April 30, 2014
With multiple crises spiraling out of control around the world, stories about the Obama presidency are taking on the air of postmortems. What went wrong, who's to blame, what next -- even The New York Times is starting to recognize that Dear Leader is a global flop.
"Obama Suffers Setbacks in Japan and the Mideast," the paper declared on Friday's front page. The double whammy of failure pushed the growing Russian menace in Europe to inside pages, but even they were chock-full of reports about utopia gone wrong.
One story detailed how the White House was facing the "consequences of underestimating" North Korea's Kim Jong-un. Others recounted the continuing Syrian slaughter and the murder of three Americans in Afghanistan.
The accounts and others like them amount to an autopsy of a failed presidency, but the process won't be complete unless it is completely honest. To meet that test, the Times, other liberal news organizations and leading Democrats, in and out of office, must come to grips with their own failures, as well.
Obama had a free hand to make a mess because they gave it to him. They cheered him on, supporting him with unprecedented gobs of money and near-unanimous votes. They said "aye" to any cockamamie concept he came up with, echoed his demonization of critics and helped steamroll unpopular and unworkable ideas into reality.
Some of his backers knew better, and said so privately, but publicly they were all in. Whether it was Obamacare, his anti-Israel position or the soft-shoe shuffle around the Iranian nuke crisis, they lacked the courage to object.
They said nothing as Obama went on foreign apology tours and stood silent as our allies warned of disastrous consequences. Even now, despite protests from a succession of Pentagon leaders, former Democrat defense hawks are helping Obama hollow out our military as Russia and China expand theirs and al Qaeda extends its footprint.
A king is no king without a court, and Obama has not lacked for lackeys. The system of checks and balances is written into the Constitution, but it is the everyday behavior of Americans of good will that makes the system work.
That system broke down under Obama, and the blame starts with the media. By giving the president the benefit of the doubt at every turn, by making excuses to explain away fiascos, by ignoring corruption, by buying the White House line that his critics were motivated by pure politics or racism, the Times and other organizations played the role of bartender to a man on a bender.
Even worse, they joined the party, forgetting the lessons of history as well as their own responsibilities to put a check on power. A purpose of a free press is to hold government accountable, but there is no fallback when the watchdog voluntarily chooses to be a lapdog.
The sycophancy was not lost on other politicians and private citizens. Taking their cue from the media, they, too, bit their tongues and went along as the president led the nation astray and misread foreign threats.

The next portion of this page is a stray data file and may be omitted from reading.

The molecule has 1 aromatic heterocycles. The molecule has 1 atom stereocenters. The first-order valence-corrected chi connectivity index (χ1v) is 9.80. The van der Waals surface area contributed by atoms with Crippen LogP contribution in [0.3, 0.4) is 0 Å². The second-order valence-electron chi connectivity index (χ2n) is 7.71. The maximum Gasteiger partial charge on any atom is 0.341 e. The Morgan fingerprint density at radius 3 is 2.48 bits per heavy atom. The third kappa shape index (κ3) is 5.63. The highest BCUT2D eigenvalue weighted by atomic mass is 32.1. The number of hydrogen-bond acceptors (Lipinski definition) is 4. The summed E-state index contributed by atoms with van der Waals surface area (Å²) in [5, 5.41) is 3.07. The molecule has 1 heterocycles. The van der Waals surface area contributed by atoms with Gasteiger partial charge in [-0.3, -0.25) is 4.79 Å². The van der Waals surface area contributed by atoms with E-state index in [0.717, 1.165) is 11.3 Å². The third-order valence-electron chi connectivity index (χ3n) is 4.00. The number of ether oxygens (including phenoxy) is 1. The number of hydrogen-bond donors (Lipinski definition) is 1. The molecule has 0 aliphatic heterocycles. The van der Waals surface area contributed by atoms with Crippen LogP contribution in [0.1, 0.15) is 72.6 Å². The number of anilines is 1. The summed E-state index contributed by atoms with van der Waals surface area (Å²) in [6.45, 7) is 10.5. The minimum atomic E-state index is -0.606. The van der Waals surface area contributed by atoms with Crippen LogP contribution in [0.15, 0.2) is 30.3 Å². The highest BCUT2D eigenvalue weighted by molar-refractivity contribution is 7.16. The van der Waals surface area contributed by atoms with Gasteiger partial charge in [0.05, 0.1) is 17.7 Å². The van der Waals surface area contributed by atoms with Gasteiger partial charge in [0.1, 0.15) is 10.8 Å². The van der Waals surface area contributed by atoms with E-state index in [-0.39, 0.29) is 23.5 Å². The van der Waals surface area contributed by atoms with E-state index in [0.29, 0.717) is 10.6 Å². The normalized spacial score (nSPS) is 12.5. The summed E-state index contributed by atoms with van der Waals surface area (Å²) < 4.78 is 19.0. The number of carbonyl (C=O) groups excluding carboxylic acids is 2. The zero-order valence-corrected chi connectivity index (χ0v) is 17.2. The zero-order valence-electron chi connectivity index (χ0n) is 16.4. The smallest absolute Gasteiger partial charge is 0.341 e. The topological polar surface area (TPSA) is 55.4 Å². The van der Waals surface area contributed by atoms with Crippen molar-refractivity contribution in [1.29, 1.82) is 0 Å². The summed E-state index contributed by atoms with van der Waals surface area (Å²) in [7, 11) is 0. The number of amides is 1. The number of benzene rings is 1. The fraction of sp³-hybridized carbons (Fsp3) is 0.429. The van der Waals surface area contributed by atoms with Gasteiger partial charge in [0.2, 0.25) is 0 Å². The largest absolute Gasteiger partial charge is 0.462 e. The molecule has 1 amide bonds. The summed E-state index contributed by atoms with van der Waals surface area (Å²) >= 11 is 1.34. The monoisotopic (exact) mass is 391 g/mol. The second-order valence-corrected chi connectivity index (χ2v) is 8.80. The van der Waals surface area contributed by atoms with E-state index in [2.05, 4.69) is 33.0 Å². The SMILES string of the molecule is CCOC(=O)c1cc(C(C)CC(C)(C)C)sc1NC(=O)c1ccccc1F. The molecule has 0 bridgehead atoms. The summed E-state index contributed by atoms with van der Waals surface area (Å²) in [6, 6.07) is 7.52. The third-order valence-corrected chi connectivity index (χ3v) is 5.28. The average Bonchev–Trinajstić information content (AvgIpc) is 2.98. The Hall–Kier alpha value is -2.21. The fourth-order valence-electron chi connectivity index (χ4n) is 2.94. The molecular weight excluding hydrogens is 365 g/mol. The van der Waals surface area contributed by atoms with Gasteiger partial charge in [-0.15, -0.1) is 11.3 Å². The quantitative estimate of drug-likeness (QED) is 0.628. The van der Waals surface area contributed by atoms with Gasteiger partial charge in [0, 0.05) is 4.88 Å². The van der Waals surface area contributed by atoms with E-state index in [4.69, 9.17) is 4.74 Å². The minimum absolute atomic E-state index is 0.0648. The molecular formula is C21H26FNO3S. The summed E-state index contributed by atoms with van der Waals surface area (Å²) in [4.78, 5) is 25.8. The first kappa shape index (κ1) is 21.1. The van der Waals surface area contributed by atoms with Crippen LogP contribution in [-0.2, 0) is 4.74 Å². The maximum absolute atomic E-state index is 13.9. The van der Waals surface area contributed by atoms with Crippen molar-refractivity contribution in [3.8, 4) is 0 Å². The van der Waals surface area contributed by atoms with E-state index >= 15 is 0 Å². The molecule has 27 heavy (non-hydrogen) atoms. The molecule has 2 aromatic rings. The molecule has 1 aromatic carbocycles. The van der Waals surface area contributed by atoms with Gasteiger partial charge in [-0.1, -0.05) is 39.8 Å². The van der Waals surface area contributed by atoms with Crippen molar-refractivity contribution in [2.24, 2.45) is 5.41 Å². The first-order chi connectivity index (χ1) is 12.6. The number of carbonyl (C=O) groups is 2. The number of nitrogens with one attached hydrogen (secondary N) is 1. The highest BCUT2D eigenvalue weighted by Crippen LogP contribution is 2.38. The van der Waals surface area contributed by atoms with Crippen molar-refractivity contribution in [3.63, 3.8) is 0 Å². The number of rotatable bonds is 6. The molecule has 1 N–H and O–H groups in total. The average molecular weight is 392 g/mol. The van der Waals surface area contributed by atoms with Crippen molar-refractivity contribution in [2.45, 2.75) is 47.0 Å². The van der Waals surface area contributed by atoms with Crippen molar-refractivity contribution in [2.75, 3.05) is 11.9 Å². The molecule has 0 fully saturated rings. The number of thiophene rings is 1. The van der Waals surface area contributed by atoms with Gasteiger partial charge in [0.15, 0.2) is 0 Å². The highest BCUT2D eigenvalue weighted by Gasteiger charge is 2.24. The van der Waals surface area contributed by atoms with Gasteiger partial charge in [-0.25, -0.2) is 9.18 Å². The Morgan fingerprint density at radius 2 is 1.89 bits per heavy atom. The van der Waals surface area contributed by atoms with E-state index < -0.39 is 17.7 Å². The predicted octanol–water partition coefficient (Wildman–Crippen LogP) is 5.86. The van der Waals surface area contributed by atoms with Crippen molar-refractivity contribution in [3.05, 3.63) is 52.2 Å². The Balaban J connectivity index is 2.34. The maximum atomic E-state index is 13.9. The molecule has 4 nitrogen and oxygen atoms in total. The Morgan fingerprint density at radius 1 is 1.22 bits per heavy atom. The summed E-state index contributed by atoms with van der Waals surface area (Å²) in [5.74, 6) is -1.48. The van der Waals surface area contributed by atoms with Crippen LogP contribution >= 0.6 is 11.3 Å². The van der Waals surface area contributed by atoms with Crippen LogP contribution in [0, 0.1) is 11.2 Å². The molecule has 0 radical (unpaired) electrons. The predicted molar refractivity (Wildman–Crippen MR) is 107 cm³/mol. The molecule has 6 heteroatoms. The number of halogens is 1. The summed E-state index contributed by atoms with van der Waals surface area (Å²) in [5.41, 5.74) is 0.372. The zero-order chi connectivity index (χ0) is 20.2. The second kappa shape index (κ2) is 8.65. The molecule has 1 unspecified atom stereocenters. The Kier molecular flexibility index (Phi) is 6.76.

From the start, support for Obama often had a cult-like atmosphere. He sensed it, began to believe it and became comfortable demanding total agreement as the price for the favor of his leadership.
That he is now the imperial president he used to bemoan is no longer in dispute. The milking of perks, from golf trips to Florida to European vacations for the first lady, is shockingly vulgar, but not a peep of protest comes from his supporters.
The IRS becomes a political enforcer, but that, too, is accepted because nobody will risk their access by telling Obama no. You are either with him or you are his enemy.
The evidence is everywhere that his ideas are flawed, that his view of economics, diplomacy, the military, history, science and religion are warped by his own narcissism. He doesn't even talk a good game anymore.
Yet it remains a fool's errand to hope he will correct his ways. He is not capable; he looks in the mirror and sees only a savior.
It is equally clear that those who shielded him from facts and their own best judgment did him no favors. Out of fear and favor, they abdicated their duty to the nation, and they must share the burden of history's verdict. After all, America's decline happened on their watch, too.
Pulitzer-Prize winning journalist Michael Goodwin has been a fixture on the New York media scene for the last 30 years. He started writing a column for the New York Daily News in May 2004 and first appeared as a guest on Lou Dobbs Tonight in 2006. Goodwin previously served as Executive Editor of the Daily News and prior to that, as its Editorial Page Editor.
This article was originally featured in The New York Post. Refer to original article for related links and important documentation.
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